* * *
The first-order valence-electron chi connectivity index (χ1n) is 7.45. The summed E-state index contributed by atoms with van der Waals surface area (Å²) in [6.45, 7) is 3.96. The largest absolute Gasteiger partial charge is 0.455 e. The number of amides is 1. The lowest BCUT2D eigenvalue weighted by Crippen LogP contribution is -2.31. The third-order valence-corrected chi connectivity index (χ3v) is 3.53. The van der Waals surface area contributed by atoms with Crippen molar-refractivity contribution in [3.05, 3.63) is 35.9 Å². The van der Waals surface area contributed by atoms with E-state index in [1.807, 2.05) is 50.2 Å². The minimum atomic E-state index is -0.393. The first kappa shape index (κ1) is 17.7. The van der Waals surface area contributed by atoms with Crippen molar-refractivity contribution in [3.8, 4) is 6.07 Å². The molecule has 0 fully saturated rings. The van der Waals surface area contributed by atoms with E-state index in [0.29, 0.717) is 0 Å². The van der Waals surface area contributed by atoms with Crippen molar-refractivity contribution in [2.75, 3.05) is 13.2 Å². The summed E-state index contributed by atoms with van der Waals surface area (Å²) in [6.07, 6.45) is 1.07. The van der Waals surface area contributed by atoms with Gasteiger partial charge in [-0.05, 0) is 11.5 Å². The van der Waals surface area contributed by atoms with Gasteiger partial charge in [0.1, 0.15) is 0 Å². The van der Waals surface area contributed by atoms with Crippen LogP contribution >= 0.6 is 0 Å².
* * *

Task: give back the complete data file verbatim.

The first-order valence-electron chi connectivity index (χ1n) is 7.45. The summed E-state index contributed by atoms with van der Waals surface area (Å²) in [6.45, 7) is 3.96. The largest absolute Gasteiger partial charge is 0.455 e. The number of amides is 1. The lowest BCUT2D eigenvalue weighted by Crippen LogP contribution is -2.31. The third-order valence-corrected chi connectivity index (χ3v) is 3.53. The van der Waals surface area contributed by atoms with Crippen molar-refractivity contribution in [3.05, 3.63) is 35.9 Å². The van der Waals surface area contributed by atoms with E-state index in [1.807, 2.05) is 50.2 Å². The minimum atomic E-state index is -0.393. The first kappa shape index (κ1) is 17.7. The van der Waals surface area contributed by atoms with Crippen molar-refractivity contribution in [3.8, 4) is 6.07 Å². The molecule has 0 fully saturated rings. The van der Waals surface area contributed by atoms with E-state index in [0.29, 0.717) is 0 Å². The van der Waals surface area contributed by atoms with Crippen molar-refractivity contribution in [2.75, 3.05) is 13.2 Å². The summed E-state index contributed by atoms with van der Waals surface area (Å²) in [6.07, 6.45) is 1.07. The van der Waals surface area contributed by atoms with Gasteiger partial charge in [-0.05, 0) is 11.5 Å². The van der Waals surface area contributed by atoms with Gasteiger partial charge in [0.1, 0.15) is 0 Å². The van der Waals surface area contributed by atoms with Crippen LogP contribution >= 0.6 is 0 Å².